Emma v. Mass. Parole Bd.

Citation174 N.E.3d 272,488 Mass. 449
Decision Date28 September 2021
Docket NumberSJC-13101
Parties Arnold EMMA v. MASSACHUSETTS PAROLE BOARD & another.
CourtUnited States State Supreme Judicial Court of Massachusetts

Kelly M. Cusack, for the plaintiff.

Tara L. Johnston, Assistant Attorney General, for Massachusetts Parole Board.

Edward J. O'Donnell, for Commissioner of Correction.

Jeffrey G. Harris, Boston, for Committee for Public Counsel Services & others, amici curiae, submitted a brief.

James R. Pingeon, David Milton, & Kristyn J.E. Henry, for Prisoners’ Legal Services of Massachusetts, amicus curiae, submitted a brief.

Present: Budd, C.J., Gaziano, Cypher, Kafker, Wendlandt, & Georges, JJ.


In this case, we consider whether the medical parole scheme set forth in G. L. c. 127, § 119A (medical parole act),2 authorizing the Commissioner of Correction (commissioner) to grant medical parole to terminally ill or permanently incapacitated prisoners, while delegating to the parole board (board) oversight of a medical parolee's compliance with the conditions of parole imposed, offends due process. We conclude that it does not.3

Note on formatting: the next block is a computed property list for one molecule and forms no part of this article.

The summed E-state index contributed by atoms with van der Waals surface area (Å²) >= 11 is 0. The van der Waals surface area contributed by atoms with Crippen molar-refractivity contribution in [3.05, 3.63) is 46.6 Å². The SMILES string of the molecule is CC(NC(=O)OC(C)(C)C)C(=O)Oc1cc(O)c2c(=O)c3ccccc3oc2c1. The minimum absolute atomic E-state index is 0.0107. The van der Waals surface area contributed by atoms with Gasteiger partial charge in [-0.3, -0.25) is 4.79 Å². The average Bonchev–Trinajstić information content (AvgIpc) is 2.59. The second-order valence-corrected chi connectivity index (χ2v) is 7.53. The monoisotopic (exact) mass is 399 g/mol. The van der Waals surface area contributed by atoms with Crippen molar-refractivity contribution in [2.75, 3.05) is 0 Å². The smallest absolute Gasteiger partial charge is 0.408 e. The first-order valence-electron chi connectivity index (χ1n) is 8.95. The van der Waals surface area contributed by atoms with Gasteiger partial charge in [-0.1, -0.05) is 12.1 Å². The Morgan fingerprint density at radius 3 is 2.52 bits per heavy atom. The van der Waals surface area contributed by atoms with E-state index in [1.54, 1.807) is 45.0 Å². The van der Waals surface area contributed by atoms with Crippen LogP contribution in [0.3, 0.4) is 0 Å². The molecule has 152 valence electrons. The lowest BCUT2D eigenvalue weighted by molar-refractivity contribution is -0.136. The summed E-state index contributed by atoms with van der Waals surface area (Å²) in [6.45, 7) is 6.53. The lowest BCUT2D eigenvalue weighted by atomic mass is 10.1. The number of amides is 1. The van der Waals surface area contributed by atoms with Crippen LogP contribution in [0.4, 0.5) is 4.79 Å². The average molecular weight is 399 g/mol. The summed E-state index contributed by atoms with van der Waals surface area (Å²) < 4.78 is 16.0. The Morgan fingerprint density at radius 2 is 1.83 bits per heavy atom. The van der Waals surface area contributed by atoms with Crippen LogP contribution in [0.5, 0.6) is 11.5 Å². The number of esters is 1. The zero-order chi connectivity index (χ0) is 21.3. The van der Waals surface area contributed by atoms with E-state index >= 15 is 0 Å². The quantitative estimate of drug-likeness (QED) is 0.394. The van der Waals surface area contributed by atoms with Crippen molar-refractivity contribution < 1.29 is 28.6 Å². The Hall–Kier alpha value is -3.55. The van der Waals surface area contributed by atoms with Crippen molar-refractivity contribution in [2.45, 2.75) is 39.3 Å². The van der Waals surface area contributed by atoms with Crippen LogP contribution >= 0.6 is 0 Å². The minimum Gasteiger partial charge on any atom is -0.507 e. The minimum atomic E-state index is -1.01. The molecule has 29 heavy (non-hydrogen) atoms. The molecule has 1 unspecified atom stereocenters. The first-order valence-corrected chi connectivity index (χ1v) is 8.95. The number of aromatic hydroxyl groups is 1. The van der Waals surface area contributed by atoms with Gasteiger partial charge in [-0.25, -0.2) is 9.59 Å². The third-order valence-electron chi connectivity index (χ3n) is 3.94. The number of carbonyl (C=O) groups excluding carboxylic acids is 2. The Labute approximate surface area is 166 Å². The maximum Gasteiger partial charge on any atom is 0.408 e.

1. Background.4 The facts are drawn from the parties’ statement of agreed facts, "supplemented occasionally by other undisputed facts in the record." See Harmon v. Commissioner of Correction, 487 Mass. 470, 472, 168 N.E.3d 320 (2021).

The plaintiff was serving an eight-year sentence for breaking and entering a dwelling with the intent to commit a felony and armed assault with the intent to rob or murder. The sentence was due to terminate in 2024.

In 2020, the plaintiff was diagnosed with terminal cancer

. In June of that year, the commissioner denied the plaintiff's petition for medical parole. Upon reconsideration, she allowed the petition. The plaintiff was released on medical parole to a specialized long-term care facility on October 1, 2020; a special condition of his parole required that he reside in that facility. Approximately two months later, the plaintiff was arrested for violating the terms of his release. He was alleged to have absconded from a major medical center in Boston, where he was receiving medical treatment, and to have failed to comply with the conditions of his release plan by refusing return to the long-term care facility identified in that plan.